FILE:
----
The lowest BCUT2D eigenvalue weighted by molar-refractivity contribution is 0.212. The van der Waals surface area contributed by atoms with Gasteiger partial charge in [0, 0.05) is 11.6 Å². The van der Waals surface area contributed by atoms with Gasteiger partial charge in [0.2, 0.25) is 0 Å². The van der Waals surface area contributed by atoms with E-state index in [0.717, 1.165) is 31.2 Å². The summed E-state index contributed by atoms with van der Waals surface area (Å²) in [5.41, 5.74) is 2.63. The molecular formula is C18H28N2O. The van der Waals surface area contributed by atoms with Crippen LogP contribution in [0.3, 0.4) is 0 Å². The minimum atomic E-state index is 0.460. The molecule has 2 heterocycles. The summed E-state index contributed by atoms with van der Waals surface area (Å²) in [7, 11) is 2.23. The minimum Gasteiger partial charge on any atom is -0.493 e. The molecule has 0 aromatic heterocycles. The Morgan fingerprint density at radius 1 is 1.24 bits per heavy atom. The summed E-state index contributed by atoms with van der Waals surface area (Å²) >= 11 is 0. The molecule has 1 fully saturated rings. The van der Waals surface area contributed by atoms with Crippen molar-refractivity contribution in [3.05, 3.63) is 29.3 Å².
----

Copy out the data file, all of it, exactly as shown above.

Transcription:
The lowest BCUT2D eigenvalue weighted by molar-refractivity contribution is 0.212. The van der Waals surface area contributed by atoms with Gasteiger partial charge in [0, 0.05) is 11.6 Å². The van der Waals surface area contributed by atoms with Gasteiger partial charge in [0.2, 0.25) is 0 Å². The van der Waals surface area contributed by atoms with E-state index in [0.717, 1.165) is 31.2 Å². The summed E-state index contributed by atoms with van der Waals surface area (Å²) in [5.41, 5.74) is 2.63. The molecular formula is C18H28N2O. The van der Waals surface area contributed by atoms with Crippen LogP contribution in [0.3, 0.4) is 0 Å². The minimum atomic E-state index is 0.460. The molecule has 2 heterocycles. The summed E-state index contributed by atoms with van der Waals surface area (Å²) in [7, 11) is 2.23. The minimum Gasteiger partial charge on any atom is -0.493 e. The molecule has 0 aromatic heterocycles. The Morgan fingerprint density at radius 1 is 1.24 bits per heavy atom. The summed E-state index contributed by atoms with van der Waals surface area (Å²) >= 11 is 0. The molecule has 1 fully saturated rings. The van der Waals surface area contributed by atoms with Crippen molar-refractivity contribution in [3.05, 3.63) is 29.3 Å².